Sunday, February 25, 2024


Appeals Court Upholds Conviction over Drugs Mailed to Inmate

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By Bill Barlow

TRENTON – An appeals court has upheld the conviction of a Villas man charged with conspiracy in a scheme to bring drugs into the Cape May County Correctional Facility.
Adam J. McCarraher was sentenced May 18, 2018, to five years of probation, contingent on completion of drug court. McCarraher appealed, arguing that the drug, Suboxone, was not named in the indictment and that a 12-year veteran of the Cape May County Sheriff’s Office should not have been allowed to testify as an expert.
According to court documents, Courtney Perry, whose responsibilities with the department included monitoring the phone calls of inmates at the county jail, testified about a phone conversation between McCarraher and someone outside the jail.
In listening to a recording of the conversation, she believed it was setting up a drug transaction. She told the court that the call included references to drugs, including references to “subs,” which she testified referred to Suboxone.
The jury convicted McCarraher of conspiracy to possess a controlled dangerous substance, a legal term for drugs.
In a Nov. 13 decision, Judges Carmen Alverez and William Nugent upheld the decision.
According to court documents, McCarraher was in the county jail when he spoke on the phone about adding “40” to his books, which would usually refer to funds that could be used in the jail’s commissary.
In this instance, the court documents indicate, Perry determined it meant something else. Officers at the jail seized an envelope with four strips of Suboxone three days after the call.
In the appeal, McCarraher questioned Perry’s qualifications as an expert witness.
“When Perry described her qualifications, she could not remember which training courses or schools she had attended – only that in order to qualify for her position, she had to enroll in several. She also said she had worked at the correctional center as an investigator for seven years,” reads the court decision.
The judges state that the defense attorney did not challenge her qualifications at trial. Citing previous cases, the judges state that a jury may need a translation of drug slang or words used in a context outside of their usual meaning, such as the assertion that “40” would be understood to mean four strips of Suboxone.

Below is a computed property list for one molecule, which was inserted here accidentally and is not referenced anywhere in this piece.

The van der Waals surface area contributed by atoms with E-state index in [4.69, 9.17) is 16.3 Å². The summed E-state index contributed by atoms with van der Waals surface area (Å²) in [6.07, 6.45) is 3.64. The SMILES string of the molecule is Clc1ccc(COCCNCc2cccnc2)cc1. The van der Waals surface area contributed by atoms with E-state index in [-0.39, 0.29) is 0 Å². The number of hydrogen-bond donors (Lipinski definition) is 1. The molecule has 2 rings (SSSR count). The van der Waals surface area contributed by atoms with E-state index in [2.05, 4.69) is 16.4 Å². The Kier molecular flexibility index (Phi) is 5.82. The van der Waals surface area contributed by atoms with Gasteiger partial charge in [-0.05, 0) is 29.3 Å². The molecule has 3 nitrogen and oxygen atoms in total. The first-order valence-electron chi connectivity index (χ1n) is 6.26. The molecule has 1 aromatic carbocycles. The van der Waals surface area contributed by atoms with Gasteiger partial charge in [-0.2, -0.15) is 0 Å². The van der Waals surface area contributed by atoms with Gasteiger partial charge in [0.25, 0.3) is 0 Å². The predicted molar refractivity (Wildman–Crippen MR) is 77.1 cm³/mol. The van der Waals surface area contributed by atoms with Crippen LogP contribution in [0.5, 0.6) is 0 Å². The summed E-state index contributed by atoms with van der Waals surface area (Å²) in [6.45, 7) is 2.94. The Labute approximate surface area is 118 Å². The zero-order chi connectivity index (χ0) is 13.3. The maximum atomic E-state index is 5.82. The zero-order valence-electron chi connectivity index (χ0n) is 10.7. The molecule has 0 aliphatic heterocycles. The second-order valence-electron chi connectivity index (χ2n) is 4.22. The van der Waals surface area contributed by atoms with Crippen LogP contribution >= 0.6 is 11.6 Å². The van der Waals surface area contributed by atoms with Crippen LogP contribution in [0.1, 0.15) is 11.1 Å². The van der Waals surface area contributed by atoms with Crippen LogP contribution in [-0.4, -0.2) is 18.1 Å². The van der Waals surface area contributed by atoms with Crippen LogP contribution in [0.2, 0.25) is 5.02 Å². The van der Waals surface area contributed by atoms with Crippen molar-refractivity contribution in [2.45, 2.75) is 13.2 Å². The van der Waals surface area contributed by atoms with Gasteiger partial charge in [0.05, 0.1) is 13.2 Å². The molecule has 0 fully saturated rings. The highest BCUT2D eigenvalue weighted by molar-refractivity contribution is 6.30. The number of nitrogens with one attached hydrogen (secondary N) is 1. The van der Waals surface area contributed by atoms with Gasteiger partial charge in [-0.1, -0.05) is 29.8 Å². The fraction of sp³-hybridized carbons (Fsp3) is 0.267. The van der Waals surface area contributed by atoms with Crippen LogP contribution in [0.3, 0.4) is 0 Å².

The judges found that while Perry could not recall details of which courses she took on the subject, she attributed her expertise to her time as a corrections officer and training, as well as her education.
To overturn a conviction, the legal standard would be to find that the trial judge’s discretion was clearly capable of producing an unjust result.
“That she may have not remembered which schools she attended in what years did not refute her statement she attended them,” the ruling reads.
The ruling also found that failing to include the specific name of the drug in the indictment did not change the nature of the accusation. The judges cited a 1994 case in which a man was found guilty of first-degree robbery with a knife, but was indicted for first-degree robbery by use of a machine gun. In each case, the judges state, it is the use of a deadly weapon that determines the charge, rather than the specific weapon.
In that case, the appeals ruling states, prosecutors were allowed to present proof of that defendant’s use of a knife, machine gun, and handgun.
According to court documents, corrections officers intercepted an envelope containing strips of Suboxone, a brand name for a prescription medication used to treat opioid addiction.
The drug is administered in strips that are placed under the tongue. It includes Buprenorphine, an opioid painkiller, and Naloxone, which blocks the euphoric effects of the drug, according to the website Naloxone is often referred to by the brand name Narcan.
The reference site states that when used as part of a comprehensive recovery plan, Suboxone can eliminate opioid cravings.
According to that site, the drug has been illegally sold throughout the nation.
“Most people who buy Suboxone illegally are not trying to experience an ‘opioid high.’ Instead, they are trying to obtain relief from opioid withdrawal,” the site reads. “A person could misuse Suboxone by using it to relieve opioid withdrawal without a prescription and without undergoing treatment for opioid addiction. In such cases, a person might use Suboxone whenever they start to experience withdrawal symptoms, fail to abide by any medical limits, and suffer an overdose.”
To contact Bill Barlow, email

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